Grammar Rules

What Is A Metaphor?

The English language is full of odd rules and sayings that making learning it difficult, to say the least. What is a metaphor, and what does it mean to you? Here’s a quick breakdown so you can use metaphors with confidence.

The basic explanation is that a metaphor states one thing is another thing. You’ll probably know some popular metaphors. For example:

  • Love is a highway
  • You’ve got cold feet
  • He’s a black sheep

Now, when you hear these you know that that person isn’t actually a sheep, or their feet aren’t actually cold. It’s a saying that helps you understand a universally known concept.

Metaphors are used for the sake of symbolism. It helps get across sometimes quite complicated ideas in a quick and easily understood way. They’re often used by poets and writers to add some color to their language.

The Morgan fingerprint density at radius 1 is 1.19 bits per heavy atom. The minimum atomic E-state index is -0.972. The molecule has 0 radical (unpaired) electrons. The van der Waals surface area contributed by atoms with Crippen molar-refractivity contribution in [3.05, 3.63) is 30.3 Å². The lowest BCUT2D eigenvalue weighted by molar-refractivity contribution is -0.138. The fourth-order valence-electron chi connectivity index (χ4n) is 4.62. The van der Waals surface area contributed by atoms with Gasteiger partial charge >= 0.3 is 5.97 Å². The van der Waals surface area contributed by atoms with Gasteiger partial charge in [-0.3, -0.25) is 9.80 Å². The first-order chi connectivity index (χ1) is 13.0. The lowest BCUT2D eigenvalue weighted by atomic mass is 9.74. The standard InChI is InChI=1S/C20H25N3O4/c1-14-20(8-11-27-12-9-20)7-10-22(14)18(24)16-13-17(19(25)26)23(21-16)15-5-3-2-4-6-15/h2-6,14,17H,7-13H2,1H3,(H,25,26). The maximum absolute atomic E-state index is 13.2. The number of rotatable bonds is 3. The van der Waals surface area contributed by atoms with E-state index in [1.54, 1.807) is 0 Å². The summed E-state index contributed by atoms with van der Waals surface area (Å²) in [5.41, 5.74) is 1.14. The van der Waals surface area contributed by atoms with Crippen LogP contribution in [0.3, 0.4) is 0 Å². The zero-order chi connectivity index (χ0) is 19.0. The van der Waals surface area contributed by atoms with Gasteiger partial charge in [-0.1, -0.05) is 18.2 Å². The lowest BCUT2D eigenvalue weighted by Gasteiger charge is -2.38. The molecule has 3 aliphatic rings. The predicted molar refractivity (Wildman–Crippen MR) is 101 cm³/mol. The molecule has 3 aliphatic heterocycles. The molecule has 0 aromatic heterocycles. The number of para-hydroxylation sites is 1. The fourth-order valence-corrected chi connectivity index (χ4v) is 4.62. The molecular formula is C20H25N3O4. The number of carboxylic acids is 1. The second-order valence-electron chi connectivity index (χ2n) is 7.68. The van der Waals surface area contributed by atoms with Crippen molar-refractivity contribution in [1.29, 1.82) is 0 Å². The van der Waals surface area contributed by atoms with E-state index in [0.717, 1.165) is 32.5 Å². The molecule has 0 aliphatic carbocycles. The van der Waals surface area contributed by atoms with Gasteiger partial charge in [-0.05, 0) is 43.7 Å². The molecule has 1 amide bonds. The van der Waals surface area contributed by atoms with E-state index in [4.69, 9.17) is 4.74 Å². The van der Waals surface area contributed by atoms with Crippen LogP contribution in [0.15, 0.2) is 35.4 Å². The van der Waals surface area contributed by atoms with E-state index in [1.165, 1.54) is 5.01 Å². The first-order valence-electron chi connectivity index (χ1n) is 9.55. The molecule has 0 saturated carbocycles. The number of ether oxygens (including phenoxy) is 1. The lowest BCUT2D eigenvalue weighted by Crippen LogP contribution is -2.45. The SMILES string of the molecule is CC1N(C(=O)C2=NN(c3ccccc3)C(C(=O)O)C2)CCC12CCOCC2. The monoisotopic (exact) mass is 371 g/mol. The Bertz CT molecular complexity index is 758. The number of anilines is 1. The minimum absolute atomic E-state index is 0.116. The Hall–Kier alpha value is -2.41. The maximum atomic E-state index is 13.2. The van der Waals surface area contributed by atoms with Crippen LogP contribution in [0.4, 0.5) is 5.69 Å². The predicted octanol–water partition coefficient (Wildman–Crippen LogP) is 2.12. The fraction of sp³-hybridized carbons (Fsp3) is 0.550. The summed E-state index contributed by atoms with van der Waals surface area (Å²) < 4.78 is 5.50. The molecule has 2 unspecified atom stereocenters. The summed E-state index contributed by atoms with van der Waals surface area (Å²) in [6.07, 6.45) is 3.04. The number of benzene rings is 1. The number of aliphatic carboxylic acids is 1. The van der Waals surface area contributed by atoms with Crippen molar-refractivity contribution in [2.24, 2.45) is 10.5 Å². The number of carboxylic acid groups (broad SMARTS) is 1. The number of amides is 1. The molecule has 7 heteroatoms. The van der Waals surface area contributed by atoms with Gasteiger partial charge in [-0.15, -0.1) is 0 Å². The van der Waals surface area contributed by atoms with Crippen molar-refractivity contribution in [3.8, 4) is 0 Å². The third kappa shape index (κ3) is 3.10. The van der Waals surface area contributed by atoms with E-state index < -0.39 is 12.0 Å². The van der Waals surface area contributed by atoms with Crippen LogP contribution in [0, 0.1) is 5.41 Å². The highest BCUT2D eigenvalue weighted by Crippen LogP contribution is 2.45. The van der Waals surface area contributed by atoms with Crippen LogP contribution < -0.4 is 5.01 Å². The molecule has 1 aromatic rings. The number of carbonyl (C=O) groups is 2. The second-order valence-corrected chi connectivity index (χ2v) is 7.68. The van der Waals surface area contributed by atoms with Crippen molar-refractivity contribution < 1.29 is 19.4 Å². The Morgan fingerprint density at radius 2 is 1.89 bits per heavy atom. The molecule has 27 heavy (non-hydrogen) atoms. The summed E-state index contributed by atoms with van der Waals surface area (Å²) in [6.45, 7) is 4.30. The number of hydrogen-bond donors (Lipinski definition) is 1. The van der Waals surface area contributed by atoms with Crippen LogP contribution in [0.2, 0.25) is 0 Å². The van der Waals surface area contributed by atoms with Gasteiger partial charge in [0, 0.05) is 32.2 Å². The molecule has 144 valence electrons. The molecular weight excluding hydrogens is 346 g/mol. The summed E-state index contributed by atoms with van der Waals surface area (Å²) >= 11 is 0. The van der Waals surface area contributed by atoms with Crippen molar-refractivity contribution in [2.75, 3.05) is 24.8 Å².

If someone is talking metaphorically, you shouldn’t take what they say as the literal truth. For example, if a student comes out of an exam and says ‘That was murder’, then you can assume that it was difficult, and no one actually died in there.

Be aware that metaphors and similes are two different things. A simile is used when you’re comparing something to something else, like so:

‘She’s as cute as a button.’

‘He’s nutty as a fruitcake.’

As you can see, they’re not actually being described as a button or fruitcake, but they are being shown to have some of the same properties.